Interference’s duration depends on its source. Cross-network interference, such as one Wi-Fi network interfering with another, has a duration similar to collisions. The interfering Wi-Fi station may only attempt to transmit a very short packet, therefore the interference would only last a few tens of microseconds or even shorter. The duration of cross-technology interference can be far longer, however. A microwave oven can trigger interference bursts in the tens of milliseconds – quite significant in the context of time-critical applications.

Lastly, it’s important to note that - just like collisions, shadowing and fading - interference is a random process. This means predictions are an unreliable solution.

Overcoming Interference

The key to overcoming interference depends on its source. For instance, a short electromagnetic burst from a welding machine may only last a few microseconds, which would only interfere with a signal’s initial packet transmission and not subsequent re-transmissions. A constant on-off interference pattern like that emitted from a microwave oven meanwhile would make reliable transmission nearly impossible. The ideal solution in this latter case is to monitor the network for these interference patterns and “hop” to a different, non-affected channel whenever they appear. This process is known as frequency hopping, which has long been accepted as an effective countermeasure to interference.

Bluetooth is one wireless technology that makes use of frequency hopping, yet its effectiveness is limited by being unable to analyze adjacent channel status to create a reliable hopping pattern. Combined with the fact that Bluetooth operates in the 2.4 GHz band – a very crowded band at present – Bluetooth is insufficient for industrial wireless applications.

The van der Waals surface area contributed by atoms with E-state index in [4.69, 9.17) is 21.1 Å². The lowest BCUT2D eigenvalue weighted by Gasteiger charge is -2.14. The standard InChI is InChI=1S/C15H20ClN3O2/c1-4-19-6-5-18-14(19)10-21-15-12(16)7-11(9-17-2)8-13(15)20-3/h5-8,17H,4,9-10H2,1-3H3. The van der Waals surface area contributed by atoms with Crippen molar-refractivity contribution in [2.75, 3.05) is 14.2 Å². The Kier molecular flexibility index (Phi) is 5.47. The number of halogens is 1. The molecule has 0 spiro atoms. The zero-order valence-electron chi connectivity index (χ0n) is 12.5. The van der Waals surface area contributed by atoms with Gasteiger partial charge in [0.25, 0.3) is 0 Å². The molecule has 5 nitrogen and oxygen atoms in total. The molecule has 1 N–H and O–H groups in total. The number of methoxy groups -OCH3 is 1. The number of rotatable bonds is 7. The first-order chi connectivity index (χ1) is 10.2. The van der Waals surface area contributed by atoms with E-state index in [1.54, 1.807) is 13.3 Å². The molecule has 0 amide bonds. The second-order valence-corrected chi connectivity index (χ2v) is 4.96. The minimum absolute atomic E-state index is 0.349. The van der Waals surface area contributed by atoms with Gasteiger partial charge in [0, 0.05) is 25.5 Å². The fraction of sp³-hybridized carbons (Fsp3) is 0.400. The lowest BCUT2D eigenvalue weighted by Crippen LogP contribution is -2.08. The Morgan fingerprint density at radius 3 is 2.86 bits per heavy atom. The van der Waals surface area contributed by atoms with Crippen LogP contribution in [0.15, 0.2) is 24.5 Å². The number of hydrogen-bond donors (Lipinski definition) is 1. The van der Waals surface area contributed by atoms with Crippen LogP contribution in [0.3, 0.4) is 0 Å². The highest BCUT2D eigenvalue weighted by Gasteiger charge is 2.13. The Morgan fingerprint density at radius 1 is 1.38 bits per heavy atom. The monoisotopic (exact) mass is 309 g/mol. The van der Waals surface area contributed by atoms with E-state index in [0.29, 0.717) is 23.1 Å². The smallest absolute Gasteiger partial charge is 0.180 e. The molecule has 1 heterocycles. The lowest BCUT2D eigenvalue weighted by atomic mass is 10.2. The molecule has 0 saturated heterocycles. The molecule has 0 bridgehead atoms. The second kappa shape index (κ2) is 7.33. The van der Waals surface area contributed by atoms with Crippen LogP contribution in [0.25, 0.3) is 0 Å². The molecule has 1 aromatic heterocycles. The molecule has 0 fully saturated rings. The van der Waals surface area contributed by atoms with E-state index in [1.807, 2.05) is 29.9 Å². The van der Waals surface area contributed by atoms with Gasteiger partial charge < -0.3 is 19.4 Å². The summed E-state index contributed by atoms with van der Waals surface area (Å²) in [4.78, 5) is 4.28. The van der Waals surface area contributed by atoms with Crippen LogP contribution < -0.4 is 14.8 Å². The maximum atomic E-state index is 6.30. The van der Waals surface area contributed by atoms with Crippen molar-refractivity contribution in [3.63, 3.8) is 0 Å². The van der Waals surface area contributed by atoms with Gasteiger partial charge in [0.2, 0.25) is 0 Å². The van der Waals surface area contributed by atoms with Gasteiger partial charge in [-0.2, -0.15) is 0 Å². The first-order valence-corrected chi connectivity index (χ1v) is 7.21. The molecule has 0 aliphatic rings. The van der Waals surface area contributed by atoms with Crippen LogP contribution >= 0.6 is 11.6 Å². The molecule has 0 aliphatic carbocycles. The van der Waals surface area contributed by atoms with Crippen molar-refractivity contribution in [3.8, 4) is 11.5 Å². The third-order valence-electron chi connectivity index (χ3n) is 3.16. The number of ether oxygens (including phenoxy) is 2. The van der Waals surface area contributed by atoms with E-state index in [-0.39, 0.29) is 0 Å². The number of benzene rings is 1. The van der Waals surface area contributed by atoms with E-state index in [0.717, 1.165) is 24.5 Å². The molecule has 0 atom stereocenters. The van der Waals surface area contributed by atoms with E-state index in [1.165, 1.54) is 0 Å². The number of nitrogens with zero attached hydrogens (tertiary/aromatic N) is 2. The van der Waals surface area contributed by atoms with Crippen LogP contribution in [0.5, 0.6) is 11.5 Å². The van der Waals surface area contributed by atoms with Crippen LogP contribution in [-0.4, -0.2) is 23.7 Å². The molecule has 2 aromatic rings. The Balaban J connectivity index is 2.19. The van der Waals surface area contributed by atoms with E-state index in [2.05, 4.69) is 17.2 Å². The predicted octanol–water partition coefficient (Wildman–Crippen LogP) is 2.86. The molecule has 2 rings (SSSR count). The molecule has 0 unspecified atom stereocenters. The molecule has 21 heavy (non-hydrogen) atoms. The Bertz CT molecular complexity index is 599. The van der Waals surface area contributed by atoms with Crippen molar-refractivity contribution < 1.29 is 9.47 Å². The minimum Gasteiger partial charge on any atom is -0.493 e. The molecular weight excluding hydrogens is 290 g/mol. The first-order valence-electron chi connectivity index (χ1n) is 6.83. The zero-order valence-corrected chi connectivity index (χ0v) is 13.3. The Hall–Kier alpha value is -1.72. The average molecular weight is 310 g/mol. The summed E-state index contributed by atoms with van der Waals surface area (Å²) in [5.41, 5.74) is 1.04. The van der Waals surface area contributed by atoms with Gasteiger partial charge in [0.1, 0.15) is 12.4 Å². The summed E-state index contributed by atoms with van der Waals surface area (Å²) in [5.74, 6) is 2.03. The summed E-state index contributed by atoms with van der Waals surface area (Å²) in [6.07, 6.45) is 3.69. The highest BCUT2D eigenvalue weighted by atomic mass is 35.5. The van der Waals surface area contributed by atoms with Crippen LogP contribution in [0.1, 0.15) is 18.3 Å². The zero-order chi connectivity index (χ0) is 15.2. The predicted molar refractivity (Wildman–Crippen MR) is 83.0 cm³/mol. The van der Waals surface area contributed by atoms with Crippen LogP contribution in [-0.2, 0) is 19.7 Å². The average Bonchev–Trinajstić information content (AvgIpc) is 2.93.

EchoRing: Intelligent Frequency-Hopping

Two key features of EchoRing create a powerful channel-hopping solution.

Firstly, built-in handover mechanismsnsure reliable frequency-hopping, even when interference is strong enough to disrupt all communication between stations.

Secondly, EchoRing nodes continuously update and exchange information on a pool of channel-hopping candidates, ensuring at least one unaffected channel is always available. This feature requires certain EchoRing stations to periodically gather info on all available channels, during which time they cannot send or receive the EchoRing token (also explained in our previous entry) or any information packets.

The most effective way to implement a channel-sensing protocol in a token network like EchoRing is to set a “scanning period” to begin immediately after the token has cycled through all the network’s scanning nodes. Scanning periods can also begin dynamically based on the system’s runtime, such as whenever the network load is low.

FrequencyHopping2

EchoRing’s intelligent channel-hopping protocol

Lastly, it’s important to note that while EchoRing’s channel-hopping technique does require some additional latency, it remains an extremely powerful solution to avoid interference. Time invested in channel-scanning is far lower than delays resulting from interference sources in the network’s vicinity.

For more information or feedback, please write to us at sales[at]r3coms.com and we’ll be happy to assist.